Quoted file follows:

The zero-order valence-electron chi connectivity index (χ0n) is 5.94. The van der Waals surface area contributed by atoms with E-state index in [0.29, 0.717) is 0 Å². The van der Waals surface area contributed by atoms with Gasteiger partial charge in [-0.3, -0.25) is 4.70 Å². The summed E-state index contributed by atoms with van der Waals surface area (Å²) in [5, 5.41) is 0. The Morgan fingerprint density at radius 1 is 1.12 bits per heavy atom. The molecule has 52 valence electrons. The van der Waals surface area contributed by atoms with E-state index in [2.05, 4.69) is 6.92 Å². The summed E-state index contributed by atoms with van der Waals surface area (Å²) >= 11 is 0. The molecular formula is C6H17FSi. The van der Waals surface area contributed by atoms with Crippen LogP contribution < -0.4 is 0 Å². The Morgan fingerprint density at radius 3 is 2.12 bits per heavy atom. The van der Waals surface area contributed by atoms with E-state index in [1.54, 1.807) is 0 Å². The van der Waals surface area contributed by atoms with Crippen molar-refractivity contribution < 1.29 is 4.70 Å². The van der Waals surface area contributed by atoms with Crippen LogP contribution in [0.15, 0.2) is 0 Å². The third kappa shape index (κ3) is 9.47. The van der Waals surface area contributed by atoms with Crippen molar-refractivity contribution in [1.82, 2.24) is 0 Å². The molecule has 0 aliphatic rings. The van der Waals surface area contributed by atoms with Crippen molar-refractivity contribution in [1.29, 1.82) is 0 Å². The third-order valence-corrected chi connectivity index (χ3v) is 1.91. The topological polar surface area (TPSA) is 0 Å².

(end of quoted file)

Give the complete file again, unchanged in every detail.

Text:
The zero-order valence-electron chi connectivity index (χ0n) is 5.94. The van der Waals surface area contributed by atoms with E-state index in [0.29, 0.717) is 0 Å². The van der Waals surface area contributed by atoms with Gasteiger partial charge in [-0.3, -0.25) is 4.70 Å². The summed E-state index contributed by atoms with van der Waals surface area (Å²) in [5, 5.41) is 0. The Morgan fingerprint density at radius 1 is 1.12 bits per heavy atom. The molecule has 52 valence electrons. The van der Waals surface area contributed by atoms with E-state index in [2.05, 4.69) is 6.92 Å². The summed E-state index contributed by atoms with van der Waals surface area (Å²) >= 11 is 0. The molecular formula is C6H17FSi. The van der Waals surface area contributed by atoms with Crippen LogP contribution < -0.4 is 0 Å². The Morgan fingerprint density at radius 3 is 2.12 bits per heavy atom. The van der Waals surface area contributed by atoms with E-state index in [1.54, 1.807) is 0 Å². The van der Waals surface area contributed by atoms with Crippen molar-refractivity contribution < 1.29 is 4.70 Å². The van der Waals surface area contributed by atoms with Crippen LogP contribution in [0.15, 0.2) is 0 Å². The third kappa shape index (κ3) is 9.47. The van der Waals surface area contributed by atoms with Crippen molar-refractivity contribution in [1.82, 2.24) is 0 Å². The molecule has 0 aliphatic rings. The van der Waals surface area contributed by atoms with Crippen molar-refractivity contribution in [1.29, 1.82) is 0 Å². The third-order valence-corrected chi connectivity index (χ3v) is 1.91. The topological polar surface area (TPSA) is 0 Å².